Hydrogen peroxide (be sure to use 3 %, the kind sold for home use in pharmacies)
Tablespoon and teaspoon-sized measuring spoons
Liquid measuring cup
Three clear containers, such as glasses or plastic cups
Stirring rods or spoons
Sharpie marker, tape or other materials to label the containers
1. Label the containers: A) hydrogen peroxide + iodized salt, B) hydrogen-peroxide + non-iodized salt, and C) water + iodized salt.
2. Measure 100 mL (about 1/3 cup) of water and add it to container C. Measure 100 mL (about 1/3 cup) hydrogen peroxide (3%) and add it to container A. Next measure 100 mL (about 1/3 cup) hydrogen peroxide (3%) and add it to container B.
3. Add two Tablespoons of iodized salt to container A and stir. Add two Tablespoons of iodized salt to container C and stir. Add two Tablespoons of non-iodized salt to container B and stir.
4. Observe the containers for a few minutes. Record any changes that occur.
Check our iodine chemistry post to see what iodine looks like in water or hydrogen peroxide. Do you see anything that looks similar?
5. Now add 1/2 teaspoon of cornstarch to each container. What happens?
I love this reaction! It is quick and fairly easy to understand. Let me know if you have any questions about procedures or results.
2. Studying Density: Table Salt versus Salt Sense®
According to the label of the product, Salt Sense® contains real salt, but there is “33% less sodium per teaspoon.” How is this possible?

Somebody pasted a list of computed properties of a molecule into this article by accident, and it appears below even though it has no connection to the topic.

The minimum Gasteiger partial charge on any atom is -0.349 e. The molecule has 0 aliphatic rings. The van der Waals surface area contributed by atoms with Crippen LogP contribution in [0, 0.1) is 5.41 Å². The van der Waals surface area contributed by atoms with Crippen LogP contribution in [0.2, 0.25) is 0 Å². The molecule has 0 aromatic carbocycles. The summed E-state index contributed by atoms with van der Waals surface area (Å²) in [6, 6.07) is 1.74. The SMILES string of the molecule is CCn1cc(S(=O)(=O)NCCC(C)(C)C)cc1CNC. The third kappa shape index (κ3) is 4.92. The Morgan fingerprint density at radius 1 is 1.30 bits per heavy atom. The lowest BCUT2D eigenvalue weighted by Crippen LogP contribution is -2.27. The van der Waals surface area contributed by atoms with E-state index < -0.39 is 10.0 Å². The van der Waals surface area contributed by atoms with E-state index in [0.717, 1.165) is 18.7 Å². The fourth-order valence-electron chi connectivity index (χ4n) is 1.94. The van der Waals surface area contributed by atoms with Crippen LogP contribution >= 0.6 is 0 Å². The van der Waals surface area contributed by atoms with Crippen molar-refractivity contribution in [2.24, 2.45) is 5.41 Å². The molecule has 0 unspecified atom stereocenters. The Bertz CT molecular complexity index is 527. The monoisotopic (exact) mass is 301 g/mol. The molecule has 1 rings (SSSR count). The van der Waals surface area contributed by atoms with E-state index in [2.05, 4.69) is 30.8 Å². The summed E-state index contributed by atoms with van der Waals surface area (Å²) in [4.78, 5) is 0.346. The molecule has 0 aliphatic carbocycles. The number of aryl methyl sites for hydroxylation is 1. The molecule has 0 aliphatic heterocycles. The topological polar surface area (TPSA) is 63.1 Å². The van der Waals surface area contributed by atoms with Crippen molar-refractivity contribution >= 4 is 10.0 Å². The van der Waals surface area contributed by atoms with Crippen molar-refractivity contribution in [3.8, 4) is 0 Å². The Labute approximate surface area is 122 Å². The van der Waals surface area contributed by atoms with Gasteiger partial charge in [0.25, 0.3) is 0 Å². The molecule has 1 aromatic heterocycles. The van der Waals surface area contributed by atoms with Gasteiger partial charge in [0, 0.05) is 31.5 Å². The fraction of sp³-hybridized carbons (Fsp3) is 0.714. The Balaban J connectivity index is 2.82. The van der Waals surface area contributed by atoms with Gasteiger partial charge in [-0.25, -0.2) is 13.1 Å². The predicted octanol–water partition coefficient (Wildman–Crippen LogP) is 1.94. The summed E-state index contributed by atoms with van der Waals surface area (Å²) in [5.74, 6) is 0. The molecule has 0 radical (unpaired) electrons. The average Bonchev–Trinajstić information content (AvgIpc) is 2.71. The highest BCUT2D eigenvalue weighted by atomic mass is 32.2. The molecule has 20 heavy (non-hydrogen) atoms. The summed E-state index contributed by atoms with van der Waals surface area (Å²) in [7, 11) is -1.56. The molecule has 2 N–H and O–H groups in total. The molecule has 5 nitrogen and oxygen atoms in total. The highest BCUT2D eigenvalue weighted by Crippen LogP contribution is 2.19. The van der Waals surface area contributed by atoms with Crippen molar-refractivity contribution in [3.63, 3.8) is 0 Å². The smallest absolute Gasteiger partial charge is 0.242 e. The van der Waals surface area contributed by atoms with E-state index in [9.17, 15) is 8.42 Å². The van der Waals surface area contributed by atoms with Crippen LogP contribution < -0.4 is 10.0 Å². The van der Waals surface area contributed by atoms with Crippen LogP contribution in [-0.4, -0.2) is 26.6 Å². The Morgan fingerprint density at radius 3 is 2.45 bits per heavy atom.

Prior to starting, answer the following questions:
What do you know about salt and its structure? How might the company achieve its claim of 33% less sodium per teaspoon? Is there 33% less chloride as well?
Iodized Table Salt
Iodized Salt Sense® (Available in grocery stores and online)
Microscope or hand lens
Petri dishes or similar shallow, clear containers
Measuring beakers or graduated cylinders
Kitchen scale that can weigh grams
Laboratory notebook or paper
Pen for recording results
1. Place a small sample of table salt in one petri dish and a sample of Salt Sense® in a second petri dish. Look at the samples under the microscope.
Draw what you see for each sample. How might the differences you observe change the amount of sodium per teaspoon?
2. Calculate the density of each substance.
Density = mass/volume
where mass is the weight of the salt in grams and volume is the amount of salt in mL.
Tare a measuring beaker on the scale (ask the instructor or read the manual if you don’t know what “tare” means.)
Pour 20 mL of table salt in the beaker. Weigh the table salt in grams and record the weight.
Now tare the second beaker. Add 20 mL of Salt Sense® to the beaker and weigh it. Record the weight in grams.
Calculate the density of each sample. Which sample is less dense? How much less dense is it?
How might you make your results more accurate?
Manufacturer Diamond Crystal’s explanation of Salt Sense®